Should You Even Care About The Santa Rally?

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Deck the halls, because it’s the most wonderful time of the year – on Wall Street. 

Well, that would most likely depend on who you’re talking to, and whether you’re steering the conversation in a direction towards bullish sentiments over the ever-fantasized Santa Rally that makes an appearance once a year. 

Fund managers and investors are hopeful that the upcoming month and early days of January could provide them with a major upside, as they shrug off earlier losses and navigate the potential hard realities of investing in a market fraught with stick inflation, high-interest rates, and under-valued stocks. 

Each year, the Santa Rally brings a hopeful chime to the ears of Wall Street, a seemingly accurate, and well-documented financial phenomenon that started back in 1972. 

See, back in the early 1970s, Yale Hirsch, creator of Stock Trader’s Almanac noticed a seasonal pattern in the stock market that typically occurs during the last five trading days of each year, and continues into the first two or three trading days of the new year. 

What Hirsch realized is that during these few days, stock market performance tends to swing upwards, more by marginal increments than those movements we witnessed at the beginning of the technology and software bubble.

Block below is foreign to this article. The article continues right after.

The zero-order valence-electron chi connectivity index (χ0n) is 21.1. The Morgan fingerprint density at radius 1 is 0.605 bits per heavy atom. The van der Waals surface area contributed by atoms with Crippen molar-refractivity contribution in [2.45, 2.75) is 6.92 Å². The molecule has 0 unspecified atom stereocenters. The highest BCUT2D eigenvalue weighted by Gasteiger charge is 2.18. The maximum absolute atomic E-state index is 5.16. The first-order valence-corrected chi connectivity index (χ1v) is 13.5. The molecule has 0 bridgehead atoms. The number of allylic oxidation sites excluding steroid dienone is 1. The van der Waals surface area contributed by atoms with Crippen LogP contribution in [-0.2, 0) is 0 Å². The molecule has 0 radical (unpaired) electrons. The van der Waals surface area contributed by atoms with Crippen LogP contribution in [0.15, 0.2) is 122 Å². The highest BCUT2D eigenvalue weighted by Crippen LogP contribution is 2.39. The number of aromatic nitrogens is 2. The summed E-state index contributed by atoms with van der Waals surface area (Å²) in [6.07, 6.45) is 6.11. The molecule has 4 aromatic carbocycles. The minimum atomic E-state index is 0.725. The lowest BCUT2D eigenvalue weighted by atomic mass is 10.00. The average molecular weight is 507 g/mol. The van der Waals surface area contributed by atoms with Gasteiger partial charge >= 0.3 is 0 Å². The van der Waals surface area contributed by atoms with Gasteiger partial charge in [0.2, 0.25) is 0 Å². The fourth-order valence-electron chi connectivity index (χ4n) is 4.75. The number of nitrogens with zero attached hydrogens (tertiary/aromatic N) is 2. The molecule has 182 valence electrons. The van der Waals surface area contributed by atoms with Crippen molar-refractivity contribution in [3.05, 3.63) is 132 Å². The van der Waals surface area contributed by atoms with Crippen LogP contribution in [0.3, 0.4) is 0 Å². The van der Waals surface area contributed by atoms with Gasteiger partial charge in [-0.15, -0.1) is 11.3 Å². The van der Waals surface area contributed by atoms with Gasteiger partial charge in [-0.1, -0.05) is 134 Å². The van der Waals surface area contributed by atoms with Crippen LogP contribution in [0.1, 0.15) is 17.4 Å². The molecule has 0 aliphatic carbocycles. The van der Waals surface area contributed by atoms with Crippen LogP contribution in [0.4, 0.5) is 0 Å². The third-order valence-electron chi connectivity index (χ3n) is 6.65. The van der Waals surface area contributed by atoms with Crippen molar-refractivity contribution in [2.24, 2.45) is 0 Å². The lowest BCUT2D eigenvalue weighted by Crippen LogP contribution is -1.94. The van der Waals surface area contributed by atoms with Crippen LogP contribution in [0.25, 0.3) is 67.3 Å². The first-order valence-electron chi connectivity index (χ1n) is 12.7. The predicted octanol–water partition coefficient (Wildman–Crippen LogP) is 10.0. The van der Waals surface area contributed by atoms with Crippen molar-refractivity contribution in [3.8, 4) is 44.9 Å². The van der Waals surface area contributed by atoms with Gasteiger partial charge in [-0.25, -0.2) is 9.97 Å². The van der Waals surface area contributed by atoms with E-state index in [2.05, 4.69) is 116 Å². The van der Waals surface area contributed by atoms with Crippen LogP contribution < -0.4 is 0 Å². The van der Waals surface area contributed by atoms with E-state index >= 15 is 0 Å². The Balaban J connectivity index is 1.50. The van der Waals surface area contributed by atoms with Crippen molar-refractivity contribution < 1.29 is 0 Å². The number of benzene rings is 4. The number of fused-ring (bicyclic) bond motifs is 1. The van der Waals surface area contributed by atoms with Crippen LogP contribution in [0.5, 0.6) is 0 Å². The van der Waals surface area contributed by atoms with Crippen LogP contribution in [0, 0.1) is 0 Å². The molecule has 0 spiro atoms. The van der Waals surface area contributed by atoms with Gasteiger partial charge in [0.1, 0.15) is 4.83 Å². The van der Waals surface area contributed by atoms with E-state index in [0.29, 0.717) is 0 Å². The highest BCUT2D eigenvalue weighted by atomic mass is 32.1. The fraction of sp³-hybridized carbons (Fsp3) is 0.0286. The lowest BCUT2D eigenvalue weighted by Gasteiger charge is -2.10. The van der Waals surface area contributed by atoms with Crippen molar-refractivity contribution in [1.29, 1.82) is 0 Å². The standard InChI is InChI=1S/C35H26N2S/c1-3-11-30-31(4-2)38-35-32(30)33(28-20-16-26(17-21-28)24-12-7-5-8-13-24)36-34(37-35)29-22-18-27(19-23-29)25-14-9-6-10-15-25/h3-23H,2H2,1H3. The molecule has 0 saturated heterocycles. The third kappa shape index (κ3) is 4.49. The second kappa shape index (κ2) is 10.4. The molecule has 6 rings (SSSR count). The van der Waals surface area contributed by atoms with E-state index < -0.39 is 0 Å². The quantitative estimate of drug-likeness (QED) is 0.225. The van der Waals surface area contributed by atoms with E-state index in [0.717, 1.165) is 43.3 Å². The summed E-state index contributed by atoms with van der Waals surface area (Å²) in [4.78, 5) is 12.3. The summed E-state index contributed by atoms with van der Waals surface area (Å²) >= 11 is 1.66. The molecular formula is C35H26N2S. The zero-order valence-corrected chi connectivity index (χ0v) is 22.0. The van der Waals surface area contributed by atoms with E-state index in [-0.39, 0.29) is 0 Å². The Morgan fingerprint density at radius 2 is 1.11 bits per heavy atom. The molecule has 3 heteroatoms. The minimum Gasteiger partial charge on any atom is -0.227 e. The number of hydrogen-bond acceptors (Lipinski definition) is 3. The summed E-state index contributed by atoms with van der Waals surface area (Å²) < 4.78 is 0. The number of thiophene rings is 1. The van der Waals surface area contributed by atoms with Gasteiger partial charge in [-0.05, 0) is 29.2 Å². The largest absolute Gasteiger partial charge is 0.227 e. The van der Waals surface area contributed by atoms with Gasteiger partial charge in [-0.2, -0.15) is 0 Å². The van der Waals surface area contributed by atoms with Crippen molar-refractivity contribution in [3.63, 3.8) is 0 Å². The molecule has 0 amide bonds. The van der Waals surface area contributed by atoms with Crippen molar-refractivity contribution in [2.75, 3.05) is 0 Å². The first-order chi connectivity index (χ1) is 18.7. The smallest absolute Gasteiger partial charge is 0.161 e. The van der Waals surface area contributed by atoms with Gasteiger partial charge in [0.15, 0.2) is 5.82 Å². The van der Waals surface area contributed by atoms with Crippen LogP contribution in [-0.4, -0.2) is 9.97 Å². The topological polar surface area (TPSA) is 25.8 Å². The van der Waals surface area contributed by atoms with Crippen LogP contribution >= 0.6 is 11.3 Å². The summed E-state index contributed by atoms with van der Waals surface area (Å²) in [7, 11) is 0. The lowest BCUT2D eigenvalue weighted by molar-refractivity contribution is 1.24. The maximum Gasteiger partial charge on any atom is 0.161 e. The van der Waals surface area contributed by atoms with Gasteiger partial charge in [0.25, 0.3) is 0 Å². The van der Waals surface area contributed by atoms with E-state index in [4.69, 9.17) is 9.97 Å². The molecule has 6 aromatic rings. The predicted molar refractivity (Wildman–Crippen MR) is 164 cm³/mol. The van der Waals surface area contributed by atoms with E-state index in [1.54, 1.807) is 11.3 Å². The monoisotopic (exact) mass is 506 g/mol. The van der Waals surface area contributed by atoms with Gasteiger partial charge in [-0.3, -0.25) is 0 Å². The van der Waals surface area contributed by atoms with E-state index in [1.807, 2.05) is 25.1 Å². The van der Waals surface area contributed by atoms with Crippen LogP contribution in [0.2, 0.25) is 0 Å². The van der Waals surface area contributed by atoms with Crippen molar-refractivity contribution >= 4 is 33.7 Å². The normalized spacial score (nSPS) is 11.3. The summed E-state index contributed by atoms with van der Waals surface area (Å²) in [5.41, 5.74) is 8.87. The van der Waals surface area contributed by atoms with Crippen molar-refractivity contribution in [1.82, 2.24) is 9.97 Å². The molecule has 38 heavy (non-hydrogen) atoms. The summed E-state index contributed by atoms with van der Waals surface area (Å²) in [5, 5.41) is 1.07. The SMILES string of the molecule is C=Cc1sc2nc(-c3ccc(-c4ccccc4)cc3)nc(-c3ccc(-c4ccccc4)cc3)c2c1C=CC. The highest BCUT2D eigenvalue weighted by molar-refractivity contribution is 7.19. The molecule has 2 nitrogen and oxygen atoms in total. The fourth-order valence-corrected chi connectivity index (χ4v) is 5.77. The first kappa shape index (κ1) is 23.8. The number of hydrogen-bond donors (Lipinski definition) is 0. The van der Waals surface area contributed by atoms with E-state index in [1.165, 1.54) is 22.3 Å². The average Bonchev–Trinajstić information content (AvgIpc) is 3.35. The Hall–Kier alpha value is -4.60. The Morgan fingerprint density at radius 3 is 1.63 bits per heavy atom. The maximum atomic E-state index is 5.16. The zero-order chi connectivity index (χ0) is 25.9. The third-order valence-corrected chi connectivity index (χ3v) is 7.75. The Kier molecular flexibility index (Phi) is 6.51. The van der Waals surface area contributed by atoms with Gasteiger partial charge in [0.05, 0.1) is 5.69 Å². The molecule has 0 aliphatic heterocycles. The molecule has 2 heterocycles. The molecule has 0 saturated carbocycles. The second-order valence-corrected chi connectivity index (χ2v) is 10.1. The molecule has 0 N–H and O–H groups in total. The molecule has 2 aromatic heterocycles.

For instance, some Wall Street analysts and experts estimate that during the Santa Rally, the S&P 500 generated an average return of 1.3%, compared to the average 0.2% return for all rolling seven days prior.

For those who are new here, think of the Santa Rally as the last call on the stock market before the close of the year. While some investors may be joyous over periods such as “Buy in May and Go Away” or the “Halloween Indicator”, the Santa Rally gives a much-needed boost to some portfolios that are aligned with bullish stock options and investment vehicles. 

Should you even care this year? 

Santa Clause aside, the stock market has remained fairly bullish in the last several weeks, starting a trend that has picked up steam during the early days of November already. Wall Street has been clapping and chanting along ever since, hoping to continue this bullish streak well into next year. 

However, this year might be different, and some investors and fund managers may end up with a lump of coal, instead of those high returns they’ve been wishing for all year. 

See, the thing is, this year could be different in a few ways. For starters, interest rates have climbed faster and higher in a very short time. As Jerome Powell and the Federal Open Market Committee (FOMC) try and pump the brakes on the economy, other parts of the economy have been bleeding, calling for them to release some pressure. 

10-year U.S. Treasury yields rose by a massive 64 basis points, moving from 4.82% in July, to a record high of 5.00% by mid-October. At the end of the first week of December, the 10-year yield was 4.14%, while last year this time, the rate sat at 3.42%.

So what does this mean? 

Well, looking at these rates, investors could be dropping their cash on Treasuries instead, seeing that these yields are far more attractive than the 1.50% the S&P 500 has been offering during the same week in December.